Baseball teams have reached the midway point of the season and after several surprises the first two months of the season, order has seemingly been restored. Teams that were supposed to be leading their divisions are in first place after stumbling in March and April.
One surprise of the season so far has been players who were expected to have strong years have stumbled. Others that werenít expected to do much, have helped lead their teams.
Below are some of the winners and losers at the halfway point.
Los Angeles Dodgers
The Boys in Blue were feeling blue after the first three months of the season. They lost their starting shortstop Corey Seager to a season-ending UCL sprain that will need Tommy John surgery. The pitching staff, including ace Clayton Kershaw, were injured.
The team, however, has stayed resilient throughout and managed to stay in the National League West race. They are a half-game in front of Arizona for first-place, and trading for Manny Machado on Wednesday might give them the extra bat they need to push deep into the playoffs.
Boston Red Sox
Quietly the Red Sox have amassed the best record in baseball at the All-Star break, compiling a 68-30 mark. Like the Dodgers, Boston has prevailed despite injuries to the pitching staff.
They might be getting starter Drew Pomeranz back earlier than expected. The southpaw looked strong in a rehab start for Triple A Pawtucket, and could be back in the rotation by the weekend. While all the preseason talk was about Houston, New York and Los Angeles competing for the World Series, The Red Sox, which began the season at 10/1, are now the favorite to win at 9/2.
Duffy wasnít even sure he would play ever again after suffering a left Achilles injury that required surgery. The Tampa Bay third baseman wasnít sure about his future.
“I thought my career was essentially over,” Duffy told Juan Toribio of The Athletic.
Now he is enjoying his best year since his rookie year in 2015. He is hitting .317, and is definitely the frontrunner for Comeback Player of the Year.
Manager Buck Showalter canít be sleeping well after Wednesday saw his best player Machado traded to the Dodgers. They got five minor league prospects in return, but the skipper might not be around to see them reach the majors.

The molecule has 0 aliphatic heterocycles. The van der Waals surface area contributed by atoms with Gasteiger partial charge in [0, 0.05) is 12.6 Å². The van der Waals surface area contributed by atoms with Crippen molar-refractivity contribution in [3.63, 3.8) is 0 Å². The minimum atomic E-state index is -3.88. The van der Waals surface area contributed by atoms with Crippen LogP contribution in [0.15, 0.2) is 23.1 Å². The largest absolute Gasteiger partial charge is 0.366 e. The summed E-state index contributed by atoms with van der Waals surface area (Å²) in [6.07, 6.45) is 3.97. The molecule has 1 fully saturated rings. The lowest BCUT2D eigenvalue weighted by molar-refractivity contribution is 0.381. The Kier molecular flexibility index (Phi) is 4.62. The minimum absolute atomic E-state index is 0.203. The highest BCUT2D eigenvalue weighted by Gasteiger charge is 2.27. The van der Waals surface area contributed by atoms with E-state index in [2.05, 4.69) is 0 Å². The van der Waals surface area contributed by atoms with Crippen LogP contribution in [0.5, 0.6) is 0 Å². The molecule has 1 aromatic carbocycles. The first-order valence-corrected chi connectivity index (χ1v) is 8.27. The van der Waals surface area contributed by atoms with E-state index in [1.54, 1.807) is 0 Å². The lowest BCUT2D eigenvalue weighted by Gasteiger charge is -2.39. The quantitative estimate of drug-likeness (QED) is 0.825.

Showalter was on the hot seat even before Machado was dealt. The team has the second-worst record in the majors, and the whispers are getting louder about a managerial change.
This was supposed to be Harperís audition for the soon-to-be free agent and his quest to sign what some thought could be a $400 million contract next year. That was before the Washington Nationals’ MVP started producing very un-Harper like numbers.
The outfielder is hitting .214, his lowest average of his career, though he does have 23 home runs, good for a tie for eighth. The season is not a complete loss, and Harper can turn it around, but he will need a phenomenal second half if he is going to have any serious negotiating power in the offseason.
All of the St. Louis outfielders have been a disappointment, but Fowler may be the biggest of the three. He is in the second year of a five-year, $82.5 million contract, and hasnít come close to living up to all the money the Cardinals shelled out to him.
He is hitting a paltry .176, has an on base percentage of .270, and a slugging percentage of .297. He had 18 home runs and 64 RBI last year. He has seven homers and 26 RBI so far this year. Heís getting a new manager, so maybe that will help turn his season around.